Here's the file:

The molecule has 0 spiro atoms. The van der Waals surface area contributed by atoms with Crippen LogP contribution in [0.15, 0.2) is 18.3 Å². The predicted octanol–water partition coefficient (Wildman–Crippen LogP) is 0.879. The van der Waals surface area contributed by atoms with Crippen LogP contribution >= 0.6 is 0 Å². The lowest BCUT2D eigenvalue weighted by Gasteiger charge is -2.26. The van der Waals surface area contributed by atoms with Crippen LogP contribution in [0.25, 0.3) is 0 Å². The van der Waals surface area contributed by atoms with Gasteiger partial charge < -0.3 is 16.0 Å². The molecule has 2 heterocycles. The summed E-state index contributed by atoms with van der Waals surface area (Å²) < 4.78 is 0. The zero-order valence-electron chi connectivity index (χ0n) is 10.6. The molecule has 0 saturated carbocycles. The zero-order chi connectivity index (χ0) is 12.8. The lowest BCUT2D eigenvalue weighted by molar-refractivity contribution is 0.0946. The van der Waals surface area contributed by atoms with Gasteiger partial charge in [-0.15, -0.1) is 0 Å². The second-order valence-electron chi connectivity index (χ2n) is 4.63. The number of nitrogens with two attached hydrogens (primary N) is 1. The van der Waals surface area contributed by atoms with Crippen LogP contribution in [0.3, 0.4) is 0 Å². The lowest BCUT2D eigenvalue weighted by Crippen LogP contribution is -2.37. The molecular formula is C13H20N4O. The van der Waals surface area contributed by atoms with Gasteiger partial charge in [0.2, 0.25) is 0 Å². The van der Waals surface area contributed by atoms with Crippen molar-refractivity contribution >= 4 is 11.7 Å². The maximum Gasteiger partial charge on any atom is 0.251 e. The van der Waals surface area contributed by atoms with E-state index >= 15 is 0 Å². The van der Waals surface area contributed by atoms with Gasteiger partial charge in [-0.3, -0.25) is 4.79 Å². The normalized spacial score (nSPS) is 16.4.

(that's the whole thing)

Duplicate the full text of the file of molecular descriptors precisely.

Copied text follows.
The molecule has 0 spiro atoms. The van der Waals surface area contributed by atoms with Crippen LogP contribution in [0.15, 0.2) is 18.3 Å². The predicted octanol–water partition coefficient (Wildman–Crippen LogP) is 0.879. The van der Waals surface area contributed by atoms with Crippen LogP contribution >= 0.6 is 0 Å². The lowest BCUT2D eigenvalue weighted by Gasteiger charge is -2.26. The van der Waals surface area contributed by atoms with Crippen LogP contribution in [0.25, 0.3) is 0 Å². The van der Waals surface area contributed by atoms with Gasteiger partial charge < -0.3 is 16.0 Å². The molecule has 2 heterocycles. The summed E-state index contributed by atoms with van der Waals surface area (Å²) < 4.78 is 0. The zero-order valence-electron chi connectivity index (χ0n) is 10.6. The molecule has 0 saturated carbocycles. The zero-order chi connectivity index (χ0) is 12.8. The lowest BCUT2D eigenvalue weighted by molar-refractivity contribution is 0.0946. The van der Waals surface area contributed by atoms with Gasteiger partial charge in [-0.15, -0.1) is 0 Å². The second-order valence-electron chi connectivity index (χ2n) is 4.63. The number of nitrogens with two attached hydrogens (primary N) is 1. The van der Waals surface area contributed by atoms with Crippen LogP contribution in [0.3, 0.4) is 0 Å². The lowest BCUT2D eigenvalue weighted by Crippen LogP contribution is -2.37. The molecular formula is C13H20N4O. The van der Waals surface area contributed by atoms with Gasteiger partial charge in [0.2, 0.25) is 0 Å². The van der Waals surface area contributed by atoms with Crippen molar-refractivity contribution >= 4 is 11.7 Å². The maximum Gasteiger partial charge on any atom is 0.251 e. The van der Waals surface area contributed by atoms with E-state index >= 15 is 0 Å². The van der Waals surface area contributed by atoms with Gasteiger partial charge in [-0.3, -0.25) is 4.79 Å². The normalized spacial score (nSPS) is 16.4.